The students we face in school, especially in the elementary grades, are most vulnerable to our teaching and preaching, and a great deal of what PETA preaches is nothing but pure, unadulterated propaganda. For every position they take, there is one that should be listened to equally, whether it be on the use of animals in circuses and zoos and for research or on the need to manage animals. In science we try to expose students to all the evidence and then let them make their judgments based on fact. I would hope that before PETA is ever invited into a classroom that members of the groups they object to be given the opportunity to present their point of view. Listening to all sides of an issue and then making a judgment is what education is about.

Robert Kitchen
Portsmith (R.I.) High School
Fall River, Mass.

I was very disappointed with your recent article on animal rights. Contrary to the impression it left, humane education as promoted by our organization, the National Association for Humane and Environmental Education, and as it is practiced by the vast majority of teachers, focuses primarily on teaching children mainstream principles we as Americans agree upon: proper pet care, the golden rule, protection of endangered wildlife, etc.

As educators, we at NAHEE know the difference between public-interest topics and special-interest topics and we present them accordingly. I hope your article does not dissuade teachers from participating in humane education. By law, it is required teaching in 22 states.

Patty Finch
NAHEE Executive Director
East Haddam, Conn.


I was somewhat taken aback by your article on college recommendations ["College Recommendations,'' November 1989]. I have written a number of letters of recommendation for students over the years for admission to institutions of higher education both at the graduate and baccalaureate levels, and for employment. I could never forward such a letter without first letting the person being recommended not only see it, but also decide whether it should be sent. I deeply believe he or she has that right. To do otherwise is, in my opinion, unethical.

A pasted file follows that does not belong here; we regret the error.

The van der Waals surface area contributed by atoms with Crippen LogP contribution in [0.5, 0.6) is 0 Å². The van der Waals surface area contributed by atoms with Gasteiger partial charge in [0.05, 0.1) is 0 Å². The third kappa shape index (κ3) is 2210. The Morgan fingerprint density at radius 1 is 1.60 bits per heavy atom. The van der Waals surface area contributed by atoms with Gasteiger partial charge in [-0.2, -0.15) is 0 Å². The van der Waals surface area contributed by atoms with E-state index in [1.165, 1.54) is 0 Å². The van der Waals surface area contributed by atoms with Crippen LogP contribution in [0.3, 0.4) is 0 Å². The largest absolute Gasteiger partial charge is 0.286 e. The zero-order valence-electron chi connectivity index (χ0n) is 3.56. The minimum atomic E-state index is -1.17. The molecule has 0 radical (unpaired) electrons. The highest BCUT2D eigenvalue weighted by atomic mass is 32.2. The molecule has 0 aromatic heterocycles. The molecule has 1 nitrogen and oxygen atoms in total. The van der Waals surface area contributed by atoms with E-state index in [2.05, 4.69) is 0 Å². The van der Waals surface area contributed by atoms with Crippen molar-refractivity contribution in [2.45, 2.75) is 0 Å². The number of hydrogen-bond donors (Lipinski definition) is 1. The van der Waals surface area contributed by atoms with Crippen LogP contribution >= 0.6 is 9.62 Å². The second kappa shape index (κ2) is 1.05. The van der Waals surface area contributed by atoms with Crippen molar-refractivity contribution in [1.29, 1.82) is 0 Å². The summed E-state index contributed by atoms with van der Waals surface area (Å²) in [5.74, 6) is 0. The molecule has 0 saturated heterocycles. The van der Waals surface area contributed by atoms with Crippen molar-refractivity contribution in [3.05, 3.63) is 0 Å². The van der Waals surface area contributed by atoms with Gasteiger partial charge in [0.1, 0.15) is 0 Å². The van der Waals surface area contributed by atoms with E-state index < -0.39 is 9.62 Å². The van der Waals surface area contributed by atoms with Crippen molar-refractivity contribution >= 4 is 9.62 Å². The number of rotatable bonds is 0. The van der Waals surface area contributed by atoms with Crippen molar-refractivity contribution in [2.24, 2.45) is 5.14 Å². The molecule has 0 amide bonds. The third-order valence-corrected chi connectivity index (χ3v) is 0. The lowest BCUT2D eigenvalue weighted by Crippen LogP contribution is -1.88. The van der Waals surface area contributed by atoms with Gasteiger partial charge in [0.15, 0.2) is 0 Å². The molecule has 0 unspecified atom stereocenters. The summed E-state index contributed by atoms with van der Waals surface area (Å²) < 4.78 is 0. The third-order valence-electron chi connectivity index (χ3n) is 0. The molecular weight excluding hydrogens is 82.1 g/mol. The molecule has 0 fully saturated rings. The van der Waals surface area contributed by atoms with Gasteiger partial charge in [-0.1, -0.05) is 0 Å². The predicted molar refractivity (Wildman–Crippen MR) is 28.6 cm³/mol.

Keith Gregg,
Professor Chicago State University

In The Mainstream

Thank you for your insightful look at mainstreaming ["Side by Side,'' November 1989]. As a five-year veteran teacher of developmentally handicapped students and a parent of a 7-year-old special needs child, I have seen from two perspectives the positive results of mainstreaming when it is done early and right.

The right approach includes a properly informed and willing regular classroom teacher and set of students, a support person to move with the student when necessary, and a small enough number of students in the regular classroom to give all participants the time and space they need. Administrators who are willing to take risks are also vital to the process. And the most valuable piece of the puzzle is healthy communication.

Our 7-year-old spends one-third of her day with a regular 1st grade class and two thirds in a DH class. This individualized plan allows her to learn in the intensive environment she requires, while providing her with normal peer models and friends from a regular room.

Cora Raver Grimes
Special Education Teacher
Van Wert, Ohio

Your article on mainstreaming and the "regular education initiative'' is simply one of the best and most balanced articles I have seen on these complex issues.

I would add only one comment. The vast majority of those considered handicapped--those identified as learning disabled, mentally retarded, and behavior disordered--are often perceived by their teachers and classmates alike as less pleasant and more frustrating to deal with on a day-to-day basis than blind children. Their classroom behaviors are not passive, nor do they evoke sympathy. In fact, they tend to frustrate everyone so much precisely because they do not appear to be dramatically different from their normally achieving and normally behaving peers. They do not look different or use exotic learning tools, or offer an obvious reason, like blindness, to explain why their behavior and learning does not keep pace with everyone else's.

It is for teachers of these children that the REI will create enormous challenges both because there are literally millions of them, and also because their special educational needs are quite difficult to pin down.

Michael Gerber
Associate Professor, Special Education
University of California
Santa Barbara, Calif.